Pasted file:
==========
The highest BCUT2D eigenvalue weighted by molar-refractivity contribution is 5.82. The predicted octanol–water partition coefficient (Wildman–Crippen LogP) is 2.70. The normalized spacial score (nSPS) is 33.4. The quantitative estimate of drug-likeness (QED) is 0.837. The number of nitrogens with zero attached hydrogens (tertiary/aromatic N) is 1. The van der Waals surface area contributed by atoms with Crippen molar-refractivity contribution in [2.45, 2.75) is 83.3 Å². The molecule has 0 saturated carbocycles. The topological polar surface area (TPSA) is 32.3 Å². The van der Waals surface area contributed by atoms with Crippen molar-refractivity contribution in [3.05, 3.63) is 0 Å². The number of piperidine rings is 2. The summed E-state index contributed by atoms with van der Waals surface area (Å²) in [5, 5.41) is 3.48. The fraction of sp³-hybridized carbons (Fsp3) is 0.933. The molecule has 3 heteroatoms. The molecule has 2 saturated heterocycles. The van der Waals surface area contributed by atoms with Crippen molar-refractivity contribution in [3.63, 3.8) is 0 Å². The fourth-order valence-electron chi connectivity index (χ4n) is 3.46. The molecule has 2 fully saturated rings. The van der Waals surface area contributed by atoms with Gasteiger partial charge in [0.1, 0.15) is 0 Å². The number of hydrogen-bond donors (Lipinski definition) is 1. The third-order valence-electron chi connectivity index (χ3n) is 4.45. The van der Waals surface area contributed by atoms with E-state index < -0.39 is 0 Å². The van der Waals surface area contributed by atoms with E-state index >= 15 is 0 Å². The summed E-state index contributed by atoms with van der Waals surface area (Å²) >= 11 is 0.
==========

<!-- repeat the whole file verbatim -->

The highest BCUT2D eigenvalue weighted by molar-refractivity contribution is 5.82. The predicted octanol–water partition coefficient (Wildman–Crippen LogP) is 2.70. The normalized spacial score (nSPS) is 33.4. The quantitative estimate of drug-likeness (QED) is 0.837. The number of nitrogens with zero attached hydrogens (tertiary/aromatic N) is 1. The van der Waals surface area contributed by atoms with Crippen molar-refractivity contribution in [2.45, 2.75) is 83.3 Å². The molecule has 0 saturated carbocycles. The topological polar surface area (TPSA) is 32.3 Å². The van der Waals surface area contributed by atoms with Crippen molar-refractivity contribution in [3.05, 3.63) is 0 Å². The number of piperidine rings is 2. The summed E-state index contributed by atoms with van der Waals surface area (Å²) in [5, 5.41) is 3.48. The fraction of sp³-hybridized carbons (Fsp3) is 0.933. The molecule has 3 heteroatoms. The molecule has 2 saturated heterocycles. The van der Waals surface area contributed by atoms with Crippen molar-refractivity contribution in [3.63, 3.8) is 0 Å². The fourth-order valence-electron chi connectivity index (χ4n) is 3.46. The molecule has 2 fully saturated rings. The van der Waals surface area contributed by atoms with Gasteiger partial charge in [0.1, 0.15) is 0 Å². The number of hydrogen-bond donors (Lipinski definition) is 1. The third-order valence-electron chi connectivity index (χ3n) is 4.45. The van der Waals surface area contributed by atoms with E-state index < -0.39 is 0 Å². The van der Waals surface area contributed by atoms with E-state index >= 15 is 0 Å². The summed E-state index contributed by atoms with van der Waals surface area (Å²) >= 11 is 0.